By Nick Whalen and Alex Barutha, RotoWire
Special to Yahoo Sports
With fantasy basketball draft season underway, managers can begin to take note of which players they may be higher or lower on, relative to the general consensus. For most players, there’s a general, defined range in which they’ll be drafted, but a few players carry question marks that could swing their value dramatically from draft to draft.
While one fantasy manager may have a higher tolerance for drafting an injury-plagued big man, another may have that player on his Do Not Draft list.
Below, RotoWire’s Nick Whalen and Alex Barutha have identified 12 of the season’s most polarizing players and made the case for why they could either boom or bust in 2021-22.
Kyrie Irving, Brooklyn Nets
For: Irving has been a top-10 fantasy player on a per-game basis five times in his career. There is a point in a draft that it’s worth it to select Irving, despite the potential for a high number of missed games in the New York market since he’s a vaccine holdout. When he’s on the court he’s one of the best fantasy assets available. If Irving breaks down and eventually gets the vaccine, he could end up being a steal.
Against: The seven-time All-Star hasn't been vaccinated against COVID-19. Because of New York City's vaccine requirements, Irving won't be eligible to practice or play in games in Brooklyn unless he elects to get at least one dose of the vaccine at some point in the future, or if he's given an approved medical or religious exemption. The prospect of Irving missing 40-plus games means that fantasy managers considering investing an early round draft pick in him may need to tread carefully and potentially mitigate risk with other selections. On top of the vaccine concerns, Irving has a checkered injury history and has missed at least 15 games in five of the last six seasons.
Zion Williamson, New Orleans Pelicans
For: When healthy and engaged, Williamson is the most effective and unstoppable interior scorer in the NBA. He led all fantasy players in value derived from field goal percentage last season and improved as both a playmaker and free-throw shooter as the season wore on. As he gains comfortability and experience in the NBA, Williamson should continue to improve across the board. Defensively, he’s only scratching the surface of the player he could be. The Pelicans may struggle again, but Williamson is unquestionably the No. 1 priority and franchise cornerstone.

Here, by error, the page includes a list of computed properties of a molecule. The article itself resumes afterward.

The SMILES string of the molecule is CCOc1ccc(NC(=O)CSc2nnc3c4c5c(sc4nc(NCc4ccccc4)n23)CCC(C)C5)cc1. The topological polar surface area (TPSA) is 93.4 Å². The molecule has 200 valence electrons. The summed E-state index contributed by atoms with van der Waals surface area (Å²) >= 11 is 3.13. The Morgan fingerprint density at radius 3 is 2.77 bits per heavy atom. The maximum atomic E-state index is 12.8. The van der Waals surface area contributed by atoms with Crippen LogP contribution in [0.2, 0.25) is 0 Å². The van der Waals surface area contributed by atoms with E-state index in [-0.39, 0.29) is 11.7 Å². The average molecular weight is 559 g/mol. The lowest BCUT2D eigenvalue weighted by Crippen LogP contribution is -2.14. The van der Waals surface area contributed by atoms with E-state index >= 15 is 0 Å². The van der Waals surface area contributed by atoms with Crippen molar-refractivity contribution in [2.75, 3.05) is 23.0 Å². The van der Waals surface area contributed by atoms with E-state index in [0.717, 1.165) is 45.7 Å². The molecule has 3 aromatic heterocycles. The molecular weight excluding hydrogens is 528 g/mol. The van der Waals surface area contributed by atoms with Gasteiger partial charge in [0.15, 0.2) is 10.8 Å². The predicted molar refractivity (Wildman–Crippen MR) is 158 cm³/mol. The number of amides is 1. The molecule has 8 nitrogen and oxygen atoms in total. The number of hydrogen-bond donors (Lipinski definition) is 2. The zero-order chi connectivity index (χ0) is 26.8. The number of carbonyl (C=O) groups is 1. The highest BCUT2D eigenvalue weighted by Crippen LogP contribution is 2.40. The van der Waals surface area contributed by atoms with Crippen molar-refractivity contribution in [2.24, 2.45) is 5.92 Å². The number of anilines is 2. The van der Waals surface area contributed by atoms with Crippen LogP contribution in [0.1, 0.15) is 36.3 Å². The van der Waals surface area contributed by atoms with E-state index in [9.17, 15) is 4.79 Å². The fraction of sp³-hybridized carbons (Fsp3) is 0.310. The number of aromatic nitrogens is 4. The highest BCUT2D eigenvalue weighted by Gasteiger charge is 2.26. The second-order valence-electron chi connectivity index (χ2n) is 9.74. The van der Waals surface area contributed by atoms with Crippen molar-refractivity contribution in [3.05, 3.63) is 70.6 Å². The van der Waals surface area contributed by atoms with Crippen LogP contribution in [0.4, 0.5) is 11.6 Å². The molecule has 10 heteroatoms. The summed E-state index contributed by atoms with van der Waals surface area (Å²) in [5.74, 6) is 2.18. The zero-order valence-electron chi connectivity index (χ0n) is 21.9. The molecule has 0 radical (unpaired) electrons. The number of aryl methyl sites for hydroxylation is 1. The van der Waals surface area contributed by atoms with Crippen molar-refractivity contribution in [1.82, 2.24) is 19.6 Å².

Against: While he stayed mostly healthy last season, Williamson missed extensive time as a rookie, and it was revealed at media day that he underwent surgery to address a fractured foot over the summer. A player with his combination of weight and power is a natural injury risk. Health aside, Williamson remains a glaring minus at the free-throw line, and he’s yet to display the effort or instincts required for him to be the elite defensive presence he was at Duke. He's also not a threat from three-point range, and his side-of-the-head jump shot doesn’t portend immediate improvement in that area. There’s no question Williamson can be an elite fantasy player, but managers must be cautious not to pull the trigger too early in drafts.
Julius Randle, New York Knicks
For: Randle is coming off of a career year in which he finished as the sixth-most-valuable player in 8-cat leagues (total value). The Knicks run their entire offense through the big man, who scores, rebounds, passes, and spaces the floor at well-above-average levels. Set to turn 27 in November, Randle is entering the prime of his career and could even continue to improve his scoring and free throw efficiency.
Against: For as dependable and impressive as Randle was last season, missing only one game and playing nearly 38 minutes per game were huge factors in his success. On a per-game basis, he was only the 25th-most-valuable fantasy asset. While this could very well be the player Randle is going forward, it’s also possible his massive leaps in free-throw and three-point percentage will not be sustainable. Jumping from 28 percent to 41 percent from three is borderline unprecedented. The Knicks also bring back virtually their entire roster from last season, and they also added Evan Fournier and Kemba Walker. Randle is still the unquestioned No. 1 option, but New York should at least attempt to take some offensive responsibility off of Randle’s shoulders.